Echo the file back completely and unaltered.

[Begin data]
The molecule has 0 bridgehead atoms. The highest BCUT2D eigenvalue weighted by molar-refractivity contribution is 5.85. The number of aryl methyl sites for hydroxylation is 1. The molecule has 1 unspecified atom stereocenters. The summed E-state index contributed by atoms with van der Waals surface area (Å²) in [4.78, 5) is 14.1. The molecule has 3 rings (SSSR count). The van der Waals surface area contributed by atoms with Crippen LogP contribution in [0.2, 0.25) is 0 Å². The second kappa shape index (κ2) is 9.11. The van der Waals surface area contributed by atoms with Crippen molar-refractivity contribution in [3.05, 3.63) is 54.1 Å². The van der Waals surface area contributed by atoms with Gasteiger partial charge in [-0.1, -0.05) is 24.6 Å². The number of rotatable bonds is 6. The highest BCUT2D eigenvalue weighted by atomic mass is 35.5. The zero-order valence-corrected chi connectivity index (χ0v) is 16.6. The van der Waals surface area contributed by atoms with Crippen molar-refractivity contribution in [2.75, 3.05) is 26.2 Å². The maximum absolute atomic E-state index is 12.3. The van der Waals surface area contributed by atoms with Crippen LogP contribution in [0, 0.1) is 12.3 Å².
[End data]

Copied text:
The molecule has 0 bridgehead atoms. The highest BCUT2D eigenvalue weighted by molar-refractivity contribution is 5.85. The number of aryl methyl sites for hydroxylation is 1. The molecule has 1 unspecified atom stereocenters. The summed E-state index contributed by atoms with van der Waals surface area (Å²) in [4.78, 5) is 14.1. The molecule has 3 rings (SSSR count). The van der Waals surface area contributed by atoms with Crippen LogP contribution in [0.2, 0.25) is 0 Å². The second kappa shape index (κ2) is 9.11. The van der Waals surface area contributed by atoms with Crippen molar-refractivity contribution in [3.05, 3.63) is 54.1 Å². The van der Waals surface area contributed by atoms with Gasteiger partial charge in [-0.1, -0.05) is 24.6 Å². The number of rotatable bonds is 6. The highest BCUT2D eigenvalue weighted by atomic mass is 35.5. The zero-order valence-corrected chi connectivity index (χ0v) is 16.6. The van der Waals surface area contributed by atoms with Crippen molar-refractivity contribution in [2.75, 3.05) is 26.2 Å². The maximum absolute atomic E-state index is 12.3. The van der Waals surface area contributed by atoms with Crippen LogP contribution in [0, 0.1) is 12.3 Å².